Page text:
Review: Intensive blood pressure control reduces retinopathy in diabetes Clinical impact ratings:


Do DV, Wang X, Vedula SS, et al. Blood pressure control for diabetic retinopathy. Cochrane Database Syst Rev. 2015;1:CD006127.


Question In patients with diabetes, what is the effect of interventions to control or reduce blood pressure (BP) on diabetic retinopathy?

Sources of funding: National Institutes of Health, USA; Research to Prevent Blindness; Wilmer Eye Institute; National Institute for Health Research, UK.

Review scope

For correspondence: Dr. D. Do, University of Nebraska Medical Center, Omaha, NE, USA. E-mail [email protected] 

Included studies compared intensive with less-intensive BP control, BP control with usual care or no intervention, or antihypertensive drugs with placebo in patients with type 1 or type 2 diabetes mellitus, with or without hypertension. Outcomes included diabetic retinopathy, progression of diabetic retinopathy, preservation of visual acuity, mortality, and hypotension.

Commentary The rigorous Cochrane review by Do and colleagues addresses the complex role of BP control on diabetic retinopathy. Blood glucose control reduces risk for diabetic retinopathy and slows progression in patients with the condition (1). The review indicates that the evidence for intensive BP control on incidence and progression of retinopathy is weak due to variability in study designs, populations, interventions, and outcomes. Intensive BP control reduces incidence of diabetic retinopathy in the initial 4 to 5 years of treatment, but there is no clear evidence on beneficial effects on the progression of diabetic retinopathy.

Review methods MEDLINE, EMBASE/Excerpta Medica, Cochrane CENTRAL, LILACS, metaRegister of Controlled Trials,, and World Health Organization International Clinical Trials Registry Platform (all to April 2014), and reference lists were searched for randomized controlled trials. 15 RCTs (n = 13 669) met selection criteria. 5 RCTs included patients with type 1 diabetes (n = 4036, mean age 30 y), and 10 RCTs included patients with type 2 diabetes (n = 8251, mean age range 51 to 66 y). 11 RCTs had adequate randomization, 10 had adequate allocation concealment, 12 had blinded outcome assessors, and 8 had adequate follow-up. 10 RCTs compared ≥ 1 antihypertensive agent with placebo, 3 RCTs compared intensive BP control with less-intensive BP control, and 2 RCTs compared BP control with usual care. Pharmaceutical companies sponsored 6 RCTs and partially supported 7 RCTs. Interventions were grouped for comparison of intensive BP control with less-intensive or no BP control.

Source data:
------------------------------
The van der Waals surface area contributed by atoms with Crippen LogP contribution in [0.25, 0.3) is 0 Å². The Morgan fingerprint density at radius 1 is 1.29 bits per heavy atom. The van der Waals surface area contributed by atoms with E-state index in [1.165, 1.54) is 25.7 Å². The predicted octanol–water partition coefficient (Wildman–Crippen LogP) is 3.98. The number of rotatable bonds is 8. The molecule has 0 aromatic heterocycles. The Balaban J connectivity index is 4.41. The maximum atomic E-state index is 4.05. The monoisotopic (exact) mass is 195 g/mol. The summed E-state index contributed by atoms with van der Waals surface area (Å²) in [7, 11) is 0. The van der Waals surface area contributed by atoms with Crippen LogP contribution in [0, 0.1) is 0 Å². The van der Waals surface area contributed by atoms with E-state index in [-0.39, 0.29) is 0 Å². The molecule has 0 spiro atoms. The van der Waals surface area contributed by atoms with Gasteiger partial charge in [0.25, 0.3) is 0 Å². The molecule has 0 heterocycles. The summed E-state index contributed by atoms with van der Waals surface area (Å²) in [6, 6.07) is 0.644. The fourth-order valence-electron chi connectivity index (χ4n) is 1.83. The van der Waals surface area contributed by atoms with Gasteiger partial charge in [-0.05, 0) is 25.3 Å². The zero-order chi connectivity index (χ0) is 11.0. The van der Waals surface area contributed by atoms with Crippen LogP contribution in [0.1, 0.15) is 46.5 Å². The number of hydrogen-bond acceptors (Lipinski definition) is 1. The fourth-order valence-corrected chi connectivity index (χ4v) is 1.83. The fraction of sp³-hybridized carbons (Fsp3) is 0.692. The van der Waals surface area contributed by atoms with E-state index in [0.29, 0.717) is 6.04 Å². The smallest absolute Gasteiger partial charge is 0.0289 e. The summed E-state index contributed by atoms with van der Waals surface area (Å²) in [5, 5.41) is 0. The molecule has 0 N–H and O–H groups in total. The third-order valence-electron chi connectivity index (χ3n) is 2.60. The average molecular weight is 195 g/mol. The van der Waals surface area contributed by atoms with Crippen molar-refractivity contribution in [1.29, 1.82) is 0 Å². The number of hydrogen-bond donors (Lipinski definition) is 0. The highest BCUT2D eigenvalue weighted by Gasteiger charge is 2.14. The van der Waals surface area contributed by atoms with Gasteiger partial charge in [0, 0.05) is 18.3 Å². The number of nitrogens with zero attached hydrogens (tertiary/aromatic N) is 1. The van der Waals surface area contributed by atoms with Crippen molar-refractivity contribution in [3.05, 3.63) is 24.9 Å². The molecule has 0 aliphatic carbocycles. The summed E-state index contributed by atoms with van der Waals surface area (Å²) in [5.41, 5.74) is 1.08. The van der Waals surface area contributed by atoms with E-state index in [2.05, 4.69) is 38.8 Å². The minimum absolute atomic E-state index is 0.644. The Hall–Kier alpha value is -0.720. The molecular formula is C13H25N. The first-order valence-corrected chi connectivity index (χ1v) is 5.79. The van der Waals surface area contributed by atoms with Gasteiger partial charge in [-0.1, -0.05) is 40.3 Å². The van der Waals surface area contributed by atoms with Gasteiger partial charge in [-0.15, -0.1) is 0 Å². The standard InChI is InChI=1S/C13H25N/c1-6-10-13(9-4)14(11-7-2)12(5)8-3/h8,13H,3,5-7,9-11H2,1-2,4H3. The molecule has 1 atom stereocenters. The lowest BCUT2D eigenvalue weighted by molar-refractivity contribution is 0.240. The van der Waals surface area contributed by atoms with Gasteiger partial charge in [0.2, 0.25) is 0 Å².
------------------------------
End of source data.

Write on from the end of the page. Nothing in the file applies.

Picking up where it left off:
The review included studies with heterogeneous groups of patients and provided subgroup results by type of diabetes and hypertension but not by such factors as duration of diabetes or BP targets. Also, the possibility of bias exists due to pharmaceutical company sponsorship of 6 RCTs and the unclear involvement of such sponsors in 7 additional RCTs. Diabetic retinopathy is complex, and further study is needed to increase our understanding of the condition, including which subgroups of patients with diabetes may benefit from current specific antihypertensive medications and BP targets. Despite the lack of conclusive evidence of a protective effect on retinopathy, early treatment of hypertension is important in patients with diabetes, both to prevent cardiovascular disease and to minimize progression of renal disease (2).

Main results The main results are in the Table. Results did not differ by type 1 or type 2 diabetes.

Steven A. Smith, MD Shrikant Tamhane, MD Mayo Clinic Rochester, Minnesota, USA

Conclusion In patients with type 1 or type 2 diabetes mellitus, intensive control of blood pressure reduces incidence of retinopathy, increases hypotension, and does not affect progression of established retinopathy compared with less-intensive or no control of blood pressure.

References 1. The effect of intensive treatment of diabetes on the development and progression of long-term complications in insulin-dependent diabetes mellitus. The Diabetes Control and Complications Trial Research Group. N Engl J Med. 1993;329:977-86. 2. Gaede PH, Jepsen PV, Parving HH, Pedersen OB. [Intensified multifactorial intervention in patients with type 2 diabetes mellitus and microalbuminuria: the Steno-2 study]. Ugeskr Laeger. 1999;161:4277-85.

Intensive vs less-intensive or no blood pressure control in patients with diabetes* Outcomes

Number of trials (n)

Weighted event rates Intensive

At 4 to 5 y


RRR (95% CI)

NNT (CI) 18 (13 to 44)


6 (3053)



20% (8 to 29)

Progression of retinopathy‡

4 (4589)



12% (⫺5 to 27)


Retinopathy or progression

5 (2587)



22% (3 to 37)

17 (11 to 124)


7 (6709)



14% (⫺14 to 36)




Decreased visual acuity§

2 (2326)



6% (⫺15 to 33)



3 (3477)



108% (68 to 157)

15 (10 to 23)

*NS = not significant; other abbreviations defined in Glossary. Weighted event rates, RRR, RRI, NNT, NNH, and CI calculated from control event rates and risk ratios in article using a random-effects model. †Mild nonproliferative or more severe diabetic retinopathy based on stereoscopic color fundus photographs. ‡≥ 2-step progression from baseline on the Early Treatment Diabetic Retinopathy Study final scale. §By ≥ 3 lines in both eyes on a logMAR chart.

16 Jun 2015

Annals of Internal Medicine

ACP Journal Club

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姝 2015 American College of Physicians

ACP Journal Club. Review: Intensive blood pressure control reduces retinopathy in diabetes.

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